Music as a Catechetical Tool

Music has more than one use. Yes, it can be used to entertain. But it can also be used to teach or give information. About 500 years ago, during the time of Martin Luther, people would go to the tavern to hear someone SING the news to them. The telegraph didn’t exist back then. So singers or troubadours would go from tavern to tavern and give the people the news in song. This makes a lot of sense. It is easier to memorize information if it is set to music.

Martin Luther’s first hymn was an account of the martyrdom of two monks. The hymn was sort of a news account. But it was also a sermon expressing a hope of the spread of the Gospel.

That is why the liturgy of a church has a strong musical component. The music internalizes the liturgy for the worshiper and gives one a sense of where one is at in the worship service. The liturgy also communicates the teachings of the church. The hymns also should provide teaching of doctrine. For example, Luther’s hymn “Our Father, Thou in Heaven above” is an exposition of the Lord’s Prayer. Theoretically the liturgy, the hymns and the sermon should all work in harmony speaking in unison with one voice. Unfortunately errors can creep into the liturgy, the sermon or the hymnody. That is why pastors and laity must be aware of practice as well as doctrine. For error will sometimes sneak into the church by the backdoor of practice before one is aware of the doctrinal error.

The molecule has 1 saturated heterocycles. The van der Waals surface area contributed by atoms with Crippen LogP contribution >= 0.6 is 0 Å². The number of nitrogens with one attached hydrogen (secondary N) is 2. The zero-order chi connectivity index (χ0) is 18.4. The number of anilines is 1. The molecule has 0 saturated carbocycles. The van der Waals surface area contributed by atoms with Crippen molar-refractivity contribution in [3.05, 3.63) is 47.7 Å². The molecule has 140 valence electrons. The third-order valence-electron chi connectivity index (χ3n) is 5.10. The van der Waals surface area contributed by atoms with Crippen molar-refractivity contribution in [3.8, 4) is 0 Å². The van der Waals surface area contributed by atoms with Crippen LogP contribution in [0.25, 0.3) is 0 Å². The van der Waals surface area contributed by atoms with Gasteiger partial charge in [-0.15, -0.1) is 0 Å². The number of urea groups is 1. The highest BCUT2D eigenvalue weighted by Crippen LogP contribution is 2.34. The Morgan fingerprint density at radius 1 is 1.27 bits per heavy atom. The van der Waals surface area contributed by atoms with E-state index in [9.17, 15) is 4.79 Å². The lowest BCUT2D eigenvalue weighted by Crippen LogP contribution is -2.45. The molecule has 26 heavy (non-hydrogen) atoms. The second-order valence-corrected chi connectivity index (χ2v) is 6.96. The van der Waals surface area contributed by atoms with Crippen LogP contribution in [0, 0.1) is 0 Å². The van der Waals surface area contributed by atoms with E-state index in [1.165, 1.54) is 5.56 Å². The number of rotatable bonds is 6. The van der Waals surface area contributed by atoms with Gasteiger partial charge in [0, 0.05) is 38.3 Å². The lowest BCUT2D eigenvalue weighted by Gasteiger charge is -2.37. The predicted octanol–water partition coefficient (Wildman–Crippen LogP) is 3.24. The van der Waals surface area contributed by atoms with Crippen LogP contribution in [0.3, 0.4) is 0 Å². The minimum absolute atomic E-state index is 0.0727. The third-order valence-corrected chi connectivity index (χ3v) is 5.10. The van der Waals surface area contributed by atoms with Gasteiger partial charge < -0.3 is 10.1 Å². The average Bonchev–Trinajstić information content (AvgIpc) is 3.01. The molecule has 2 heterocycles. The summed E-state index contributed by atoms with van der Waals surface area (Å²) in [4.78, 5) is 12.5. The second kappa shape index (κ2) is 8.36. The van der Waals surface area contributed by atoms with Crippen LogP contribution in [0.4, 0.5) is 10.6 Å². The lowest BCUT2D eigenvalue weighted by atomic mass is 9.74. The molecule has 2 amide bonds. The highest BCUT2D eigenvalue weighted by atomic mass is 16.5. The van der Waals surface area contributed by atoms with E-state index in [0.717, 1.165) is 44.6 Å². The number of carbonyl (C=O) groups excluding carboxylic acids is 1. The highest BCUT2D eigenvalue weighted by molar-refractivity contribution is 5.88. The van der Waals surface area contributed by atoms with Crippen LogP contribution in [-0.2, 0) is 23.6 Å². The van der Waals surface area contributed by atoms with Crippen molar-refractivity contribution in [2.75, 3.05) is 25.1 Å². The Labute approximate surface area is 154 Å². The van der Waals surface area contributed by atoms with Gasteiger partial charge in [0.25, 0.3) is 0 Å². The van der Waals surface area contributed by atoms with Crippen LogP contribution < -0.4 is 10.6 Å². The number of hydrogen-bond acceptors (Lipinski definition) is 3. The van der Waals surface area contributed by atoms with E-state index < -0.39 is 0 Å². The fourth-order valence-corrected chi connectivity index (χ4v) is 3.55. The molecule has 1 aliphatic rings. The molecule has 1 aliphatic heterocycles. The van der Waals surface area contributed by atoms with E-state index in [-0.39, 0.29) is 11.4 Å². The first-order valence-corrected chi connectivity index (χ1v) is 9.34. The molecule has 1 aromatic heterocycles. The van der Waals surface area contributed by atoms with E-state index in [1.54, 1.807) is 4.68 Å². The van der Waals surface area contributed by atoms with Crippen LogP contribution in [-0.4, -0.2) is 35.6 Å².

Sometimes music is a more effective tool in teaching people than preaching. Not always. But the advantage of the catchy melody and words, sung far and wide can reach more people than one church sermon. A Jesuit complained that Luther’s hymns won more converts than his sermons. Luther’s hymns were not just entertainment. In addition to his hymn on the Lord’s Prayer, he also wrote a hymn which was the creed or statement of faith put to music. Another hymn of Luther’s expounded on the Ten Commandments. It is probably advisable to not try and sing this hymn in one sitting.

This writer saw a DVD which mentioned that Luther wanted his students to learn Latin. He used music as an aide to help them learn. This principle, of using music teach a language, is still in use today. There are some language learning tools which use music as part of the learning process. And some people use popular music to learn a language. Of course this is not always the most advisable course. This writer was told not to listen to J-Pop (Japanese Pop music) in learning Japanese. The singers do not pronounce the words correctly and they sometimes make up words or use their own vocabulary. There are language learning products on the market which incorporate the element of music in learning.